Thursday, March 24, 2011

My last English ancestors came to the United States in 1829. The Pierces lived in the little town of South Lopham in Norfolk, England. They had worked as linen weavers and in the 1820s the linen industry crashed, as cheaper sources of fabric became available. The Pierces had to figure out what to do- become farmers in an area where farming was marginal, move to a big city, or strike out to America. They chose the latter.

The father, James, was born in 1790 and was married to Elizabeth, born in 1798. They married in the St Andrew's church in South Lopham on New Year's Day in 1818, a year after the picture below was drawn of the slightly dilapidated church.

South Lopham church.

The couple had seven children- William, James, Robert, Henry, Richard, John, and Ellen. As they prepared to leave the community, they doubtlessly went to the church one last time to pray they would survive the sailing voyage across the broad ocean (it took 10 weeks).

1825 baptismal record for Robert and Henry.

They settled in Jefferson County, New York and took up farming. At least three more children were born- Melvin, George, and Elizabeth. In 1848, James decided to move the family to Sheboygan County, Wisconsin, where he and Elizabeth lived out the rest of their lives.

My great-great-great grandfather Robert remained behind in Jefferson County. He had married Julia Ann Sprague sometime in 1849 or early 1850. In September 1850, the couple was living with Julia's brother Daniel and his family in the town of Theresa. Julia's widowed mother lived next door.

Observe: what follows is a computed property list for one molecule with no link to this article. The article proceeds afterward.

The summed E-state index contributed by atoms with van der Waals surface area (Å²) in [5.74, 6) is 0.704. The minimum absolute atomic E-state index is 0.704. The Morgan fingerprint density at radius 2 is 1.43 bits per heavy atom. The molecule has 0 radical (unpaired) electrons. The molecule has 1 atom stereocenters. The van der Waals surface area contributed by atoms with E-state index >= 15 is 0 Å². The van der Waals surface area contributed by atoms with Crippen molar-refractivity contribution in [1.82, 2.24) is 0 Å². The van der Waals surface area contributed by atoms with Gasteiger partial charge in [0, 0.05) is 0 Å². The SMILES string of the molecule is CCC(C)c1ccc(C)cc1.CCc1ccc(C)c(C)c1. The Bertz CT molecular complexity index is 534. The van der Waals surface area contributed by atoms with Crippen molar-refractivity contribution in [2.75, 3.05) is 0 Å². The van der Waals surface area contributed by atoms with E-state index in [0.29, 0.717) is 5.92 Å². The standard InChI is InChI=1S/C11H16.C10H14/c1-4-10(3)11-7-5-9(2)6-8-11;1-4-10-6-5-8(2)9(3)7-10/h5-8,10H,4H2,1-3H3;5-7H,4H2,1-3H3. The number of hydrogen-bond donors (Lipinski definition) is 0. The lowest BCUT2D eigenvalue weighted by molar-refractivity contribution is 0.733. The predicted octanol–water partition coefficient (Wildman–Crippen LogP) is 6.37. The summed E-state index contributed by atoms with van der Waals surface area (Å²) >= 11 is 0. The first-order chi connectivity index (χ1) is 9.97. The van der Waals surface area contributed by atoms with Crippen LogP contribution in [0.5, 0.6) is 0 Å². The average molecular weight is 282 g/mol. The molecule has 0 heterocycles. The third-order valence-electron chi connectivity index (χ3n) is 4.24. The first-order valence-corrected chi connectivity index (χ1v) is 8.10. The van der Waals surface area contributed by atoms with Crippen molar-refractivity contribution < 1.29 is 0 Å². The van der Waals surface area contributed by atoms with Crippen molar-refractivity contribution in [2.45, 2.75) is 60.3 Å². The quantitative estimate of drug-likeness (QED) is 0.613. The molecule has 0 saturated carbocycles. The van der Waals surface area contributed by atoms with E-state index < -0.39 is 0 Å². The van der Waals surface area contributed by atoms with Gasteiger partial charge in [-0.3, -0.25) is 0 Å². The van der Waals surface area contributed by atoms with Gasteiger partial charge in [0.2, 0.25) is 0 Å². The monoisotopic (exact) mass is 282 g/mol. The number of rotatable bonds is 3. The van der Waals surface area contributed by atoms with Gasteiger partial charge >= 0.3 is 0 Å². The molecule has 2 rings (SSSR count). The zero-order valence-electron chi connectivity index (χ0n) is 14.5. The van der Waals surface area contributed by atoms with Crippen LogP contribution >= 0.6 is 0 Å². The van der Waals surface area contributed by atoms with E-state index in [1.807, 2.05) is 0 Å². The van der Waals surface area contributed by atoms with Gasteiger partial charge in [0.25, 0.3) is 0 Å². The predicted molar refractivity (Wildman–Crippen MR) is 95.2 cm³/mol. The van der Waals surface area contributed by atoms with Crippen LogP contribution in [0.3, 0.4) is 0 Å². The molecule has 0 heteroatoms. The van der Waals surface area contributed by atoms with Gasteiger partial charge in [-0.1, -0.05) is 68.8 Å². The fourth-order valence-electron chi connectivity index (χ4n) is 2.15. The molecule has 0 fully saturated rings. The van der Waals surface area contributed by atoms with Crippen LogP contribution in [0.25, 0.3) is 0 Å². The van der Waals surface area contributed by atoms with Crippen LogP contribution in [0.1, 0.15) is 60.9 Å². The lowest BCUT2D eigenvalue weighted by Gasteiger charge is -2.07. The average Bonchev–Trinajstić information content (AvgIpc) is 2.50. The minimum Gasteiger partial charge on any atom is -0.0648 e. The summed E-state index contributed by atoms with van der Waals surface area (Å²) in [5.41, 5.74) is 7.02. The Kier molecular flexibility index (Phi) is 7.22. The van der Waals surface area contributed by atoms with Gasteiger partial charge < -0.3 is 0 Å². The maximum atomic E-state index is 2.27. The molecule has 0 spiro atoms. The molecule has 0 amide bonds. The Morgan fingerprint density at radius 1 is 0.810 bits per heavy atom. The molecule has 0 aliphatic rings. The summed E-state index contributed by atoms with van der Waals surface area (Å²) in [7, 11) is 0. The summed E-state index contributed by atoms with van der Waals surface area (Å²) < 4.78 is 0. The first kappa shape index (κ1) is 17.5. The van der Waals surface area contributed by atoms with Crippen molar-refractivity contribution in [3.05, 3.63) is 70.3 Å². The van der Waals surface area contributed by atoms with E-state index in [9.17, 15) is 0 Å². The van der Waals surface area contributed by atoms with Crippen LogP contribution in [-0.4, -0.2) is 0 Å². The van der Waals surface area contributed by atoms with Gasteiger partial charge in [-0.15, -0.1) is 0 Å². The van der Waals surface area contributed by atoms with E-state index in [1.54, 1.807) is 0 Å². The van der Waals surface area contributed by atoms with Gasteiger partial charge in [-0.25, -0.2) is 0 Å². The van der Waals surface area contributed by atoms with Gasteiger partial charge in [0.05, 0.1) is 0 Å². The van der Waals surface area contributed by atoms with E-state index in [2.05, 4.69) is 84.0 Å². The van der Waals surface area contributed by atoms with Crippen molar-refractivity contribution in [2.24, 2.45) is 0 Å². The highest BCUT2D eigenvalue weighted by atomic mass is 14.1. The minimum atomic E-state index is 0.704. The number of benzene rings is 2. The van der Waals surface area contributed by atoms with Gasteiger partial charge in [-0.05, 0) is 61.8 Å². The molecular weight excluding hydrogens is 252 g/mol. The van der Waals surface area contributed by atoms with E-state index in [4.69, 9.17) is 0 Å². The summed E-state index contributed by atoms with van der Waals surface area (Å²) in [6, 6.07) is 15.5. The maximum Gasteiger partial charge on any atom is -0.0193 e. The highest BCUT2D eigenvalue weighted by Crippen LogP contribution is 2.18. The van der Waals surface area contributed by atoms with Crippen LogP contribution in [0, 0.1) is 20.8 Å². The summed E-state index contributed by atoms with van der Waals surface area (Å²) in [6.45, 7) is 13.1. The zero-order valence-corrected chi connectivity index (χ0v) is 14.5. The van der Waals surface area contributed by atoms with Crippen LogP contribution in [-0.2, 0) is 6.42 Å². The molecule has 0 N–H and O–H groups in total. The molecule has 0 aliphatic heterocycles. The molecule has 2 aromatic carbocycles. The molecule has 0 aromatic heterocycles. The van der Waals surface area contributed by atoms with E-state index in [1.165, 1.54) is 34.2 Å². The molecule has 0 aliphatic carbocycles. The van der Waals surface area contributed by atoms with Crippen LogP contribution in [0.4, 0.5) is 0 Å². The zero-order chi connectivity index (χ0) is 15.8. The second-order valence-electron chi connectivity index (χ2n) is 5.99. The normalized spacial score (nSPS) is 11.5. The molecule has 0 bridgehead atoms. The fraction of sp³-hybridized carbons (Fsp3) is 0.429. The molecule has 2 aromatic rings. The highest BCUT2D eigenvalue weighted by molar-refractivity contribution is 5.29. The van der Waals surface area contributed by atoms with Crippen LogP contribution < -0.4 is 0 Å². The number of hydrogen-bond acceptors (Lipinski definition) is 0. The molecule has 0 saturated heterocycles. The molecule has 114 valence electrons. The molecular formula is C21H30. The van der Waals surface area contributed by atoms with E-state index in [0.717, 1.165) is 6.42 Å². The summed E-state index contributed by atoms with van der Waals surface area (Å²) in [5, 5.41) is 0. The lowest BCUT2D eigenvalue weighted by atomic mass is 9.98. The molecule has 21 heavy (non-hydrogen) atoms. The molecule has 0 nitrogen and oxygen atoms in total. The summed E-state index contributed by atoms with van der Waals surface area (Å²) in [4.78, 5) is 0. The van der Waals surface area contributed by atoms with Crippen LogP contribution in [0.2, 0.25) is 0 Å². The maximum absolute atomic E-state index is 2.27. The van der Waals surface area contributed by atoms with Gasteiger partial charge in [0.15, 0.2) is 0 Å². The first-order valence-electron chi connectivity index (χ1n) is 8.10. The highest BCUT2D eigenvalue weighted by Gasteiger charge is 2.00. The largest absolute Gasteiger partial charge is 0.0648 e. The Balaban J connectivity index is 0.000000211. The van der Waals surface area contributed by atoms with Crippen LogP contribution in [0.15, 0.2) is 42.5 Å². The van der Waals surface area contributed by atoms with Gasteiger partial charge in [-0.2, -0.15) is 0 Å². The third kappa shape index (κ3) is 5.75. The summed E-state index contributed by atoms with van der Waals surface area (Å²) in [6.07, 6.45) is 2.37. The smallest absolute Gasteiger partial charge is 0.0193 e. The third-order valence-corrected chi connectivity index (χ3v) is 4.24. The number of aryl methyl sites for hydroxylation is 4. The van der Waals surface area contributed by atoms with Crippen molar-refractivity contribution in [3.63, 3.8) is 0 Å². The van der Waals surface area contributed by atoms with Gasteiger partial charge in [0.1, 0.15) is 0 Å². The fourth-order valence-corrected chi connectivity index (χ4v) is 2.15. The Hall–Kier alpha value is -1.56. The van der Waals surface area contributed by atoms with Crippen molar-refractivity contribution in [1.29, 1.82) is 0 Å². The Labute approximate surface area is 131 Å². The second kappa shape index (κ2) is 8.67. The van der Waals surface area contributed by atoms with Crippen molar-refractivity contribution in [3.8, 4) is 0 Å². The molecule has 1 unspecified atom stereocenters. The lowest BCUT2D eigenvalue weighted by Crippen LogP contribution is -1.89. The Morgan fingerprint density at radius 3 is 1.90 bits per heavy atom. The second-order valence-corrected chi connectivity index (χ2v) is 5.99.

1850 census.

By 1860, the couple had four daughters- Sarah DeEtte, Bertha, Florence, and Frances. They moved to Wisconsin sometime between 1862 and 1864 and Robert enlisted in the Union Army during the Civil War, serving for 10 months in 1864 and 1865.

After the war, the family moved to Grand Traverse County, Michigan, where Robert worked as a farmer. A son Charles had been added to the family, and a fifth daughter, Fannie. However, she died when she was four years old in 1869.

1870 census.

Wife Julia died in 1878, and Robert never remarried. In the 1880s, he was badly injured in a logging accident, when a large log rolled over him on the side of a hill. He received a disability pension for his Civil War service, one of the contributing factors being chronic diarrhea. He died in 1904.

Robert Pierce.

A few years ago I happened to be in a small history museum in Fife Lake, near where the family had lived. There was a photo album in the front window and I opened it, unexpectedly finding many pictures of the Pierce family, none of which I had ever seen. Among these were photos of Robert and two of his daughters.



I have a handful of photographs that were passed down in my own family.

DeEtte and her husband David, circa 1875.

Among the other family heirlooms I have is DeEtte's bible. She died unexpectedly from a stroke in 1898, at age 46 (younger than I am now).

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